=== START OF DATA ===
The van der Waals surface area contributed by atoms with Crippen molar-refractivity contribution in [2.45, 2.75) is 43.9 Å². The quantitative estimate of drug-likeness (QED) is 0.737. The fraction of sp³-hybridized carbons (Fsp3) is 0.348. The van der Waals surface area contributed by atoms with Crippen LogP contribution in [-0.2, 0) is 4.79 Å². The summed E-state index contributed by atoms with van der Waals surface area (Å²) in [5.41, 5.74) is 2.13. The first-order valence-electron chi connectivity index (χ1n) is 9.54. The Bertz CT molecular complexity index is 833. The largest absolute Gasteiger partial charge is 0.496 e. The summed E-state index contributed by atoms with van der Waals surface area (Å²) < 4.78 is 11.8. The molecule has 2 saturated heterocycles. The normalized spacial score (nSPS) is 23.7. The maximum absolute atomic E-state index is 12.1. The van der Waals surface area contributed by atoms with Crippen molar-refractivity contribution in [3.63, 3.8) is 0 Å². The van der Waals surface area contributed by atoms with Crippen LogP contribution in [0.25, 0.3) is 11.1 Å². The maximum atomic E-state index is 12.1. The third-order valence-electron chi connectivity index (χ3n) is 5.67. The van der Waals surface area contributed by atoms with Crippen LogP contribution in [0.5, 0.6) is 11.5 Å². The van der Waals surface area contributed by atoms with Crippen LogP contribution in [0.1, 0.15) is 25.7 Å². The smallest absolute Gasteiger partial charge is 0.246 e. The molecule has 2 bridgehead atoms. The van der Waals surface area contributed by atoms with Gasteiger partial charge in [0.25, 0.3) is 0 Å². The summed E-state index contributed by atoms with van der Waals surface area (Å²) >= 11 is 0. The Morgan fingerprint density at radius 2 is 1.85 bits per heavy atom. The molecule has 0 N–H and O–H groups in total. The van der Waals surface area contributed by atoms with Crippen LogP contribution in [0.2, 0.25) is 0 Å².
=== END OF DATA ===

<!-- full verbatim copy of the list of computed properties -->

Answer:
The van der Waals surface area contributed by atoms with Crippen molar-refractivity contribution in [2.45, 2.75) is 43.9 Å². The quantitative estimate of drug-likeness (QED) is 0.737. The fraction of sp³-hybridized carbons (Fsp3) is 0.348. The van der Waals surface area contributed by atoms with Crippen LogP contribution in [-0.2, 0) is 4.79 Å². The summed E-state index contributed by atoms with van der Waals surface area (Å²) in [5.41, 5.74) is 2.13. The first-order valence-electron chi connectivity index (χ1n) is 9.54. The Bertz CT molecular complexity index is 833. The largest absolute Gasteiger partial charge is 0.496 e. The summed E-state index contributed by atoms with van der Waals surface area (Å²) < 4.78 is 11.8. The molecule has 2 saturated heterocycles. The normalized spacial score (nSPS) is 23.7. The maximum absolute atomic E-state index is 12.1. The van der Waals surface area contributed by atoms with Crippen molar-refractivity contribution in [3.63, 3.8) is 0 Å². The van der Waals surface area contributed by atoms with Crippen LogP contribution in [0.25, 0.3) is 11.1 Å². The maximum atomic E-state index is 12.1. The third-order valence-electron chi connectivity index (χ3n) is 5.67. The van der Waals surface area contributed by atoms with Crippen LogP contribution in [0.5, 0.6) is 11.5 Å². The van der Waals surface area contributed by atoms with Crippen LogP contribution in [0.1, 0.15) is 25.7 Å². The smallest absolute Gasteiger partial charge is 0.246 e. The molecule has 2 bridgehead atoms. The van der Waals surface area contributed by atoms with Gasteiger partial charge in [0.25, 0.3) is 0 Å². The summed E-state index contributed by atoms with van der Waals surface area (Å²) >= 11 is 0. The Morgan fingerprint density at radius 2 is 1.85 bits per heavy atom. The molecule has 0 N–H and O–H groups in total. The van der Waals surface area contributed by atoms with Crippen LogP contribution in [0.2, 0.25) is 0 Å².